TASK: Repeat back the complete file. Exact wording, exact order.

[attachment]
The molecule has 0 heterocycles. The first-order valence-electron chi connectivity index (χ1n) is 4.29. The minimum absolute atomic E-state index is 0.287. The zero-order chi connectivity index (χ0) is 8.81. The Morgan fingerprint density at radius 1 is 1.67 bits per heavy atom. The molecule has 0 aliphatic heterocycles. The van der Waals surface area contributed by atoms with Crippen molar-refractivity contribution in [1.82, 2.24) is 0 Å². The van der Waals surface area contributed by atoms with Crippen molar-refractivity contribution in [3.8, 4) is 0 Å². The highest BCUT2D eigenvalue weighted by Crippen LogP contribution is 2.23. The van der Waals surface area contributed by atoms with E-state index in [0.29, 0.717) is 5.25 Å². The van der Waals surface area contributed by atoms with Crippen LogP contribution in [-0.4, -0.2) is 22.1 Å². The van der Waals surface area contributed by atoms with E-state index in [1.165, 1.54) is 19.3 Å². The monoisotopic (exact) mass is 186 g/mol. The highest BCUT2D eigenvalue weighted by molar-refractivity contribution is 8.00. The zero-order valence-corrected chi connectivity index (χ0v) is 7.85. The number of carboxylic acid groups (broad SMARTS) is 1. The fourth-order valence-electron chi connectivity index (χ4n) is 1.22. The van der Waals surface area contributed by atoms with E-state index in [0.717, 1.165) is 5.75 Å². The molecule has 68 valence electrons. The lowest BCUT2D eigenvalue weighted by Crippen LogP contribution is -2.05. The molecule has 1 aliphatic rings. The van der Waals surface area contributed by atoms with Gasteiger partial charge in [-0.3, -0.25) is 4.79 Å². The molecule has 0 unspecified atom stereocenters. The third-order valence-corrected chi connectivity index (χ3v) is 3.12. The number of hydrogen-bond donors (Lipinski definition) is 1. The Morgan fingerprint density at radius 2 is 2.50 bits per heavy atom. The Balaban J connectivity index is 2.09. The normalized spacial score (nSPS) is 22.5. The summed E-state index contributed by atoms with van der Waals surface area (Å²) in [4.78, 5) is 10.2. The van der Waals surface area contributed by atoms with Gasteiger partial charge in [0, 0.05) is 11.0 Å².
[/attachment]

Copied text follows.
The molecule has 0 heterocycles. The first-order valence-electron chi connectivity index (χ1n) is 4.29. The minimum absolute atomic E-state index is 0.287. The zero-order chi connectivity index (χ0) is 8.81. The Morgan fingerprint density at radius 1 is 1.67 bits per heavy atom. The molecule has 0 aliphatic heterocycles. The van der Waals surface area contributed by atoms with Crippen molar-refractivity contribution in [1.82, 2.24) is 0 Å². The van der Waals surface area contributed by atoms with Crippen molar-refractivity contribution in [3.8, 4) is 0 Å². The highest BCUT2D eigenvalue weighted by Crippen LogP contribution is 2.23. The van der Waals surface area contributed by atoms with E-state index in [0.29, 0.717) is 5.25 Å². The van der Waals surface area contributed by atoms with Crippen LogP contribution in [-0.4, -0.2) is 22.1 Å². The van der Waals surface area contributed by atoms with E-state index in [1.165, 1.54) is 19.3 Å². The monoisotopic (exact) mass is 186 g/mol. The highest BCUT2D eigenvalue weighted by molar-refractivity contribution is 8.00. The zero-order valence-corrected chi connectivity index (χ0v) is 7.85. The number of carboxylic acid groups (broad SMARTS) is 1. The fourth-order valence-electron chi connectivity index (χ4n) is 1.22. The van der Waals surface area contributed by atoms with E-state index in [0.717, 1.165) is 5.75 Å². The molecule has 68 valence electrons. The lowest BCUT2D eigenvalue weighted by Crippen LogP contribution is -2.05. The molecule has 1 aliphatic rings. The van der Waals surface area contributed by atoms with Gasteiger partial charge in [-0.3, -0.25) is 4.79 Å². The molecule has 0 unspecified atom stereocenters. The third-order valence-corrected chi connectivity index (χ3v) is 3.12. The number of hydrogen-bond donors (Lipinski definition) is 1. The Morgan fingerprint density at radius 2 is 2.50 bits per heavy atom. The Balaban J connectivity index is 2.09. The normalized spacial score (nSPS) is 22.5. The summed E-state index contributed by atoms with van der Waals surface area (Å²) in [4.78, 5) is 10.2. The van der Waals surface area contributed by atoms with Gasteiger partial charge in [0, 0.05) is 11.0 Å².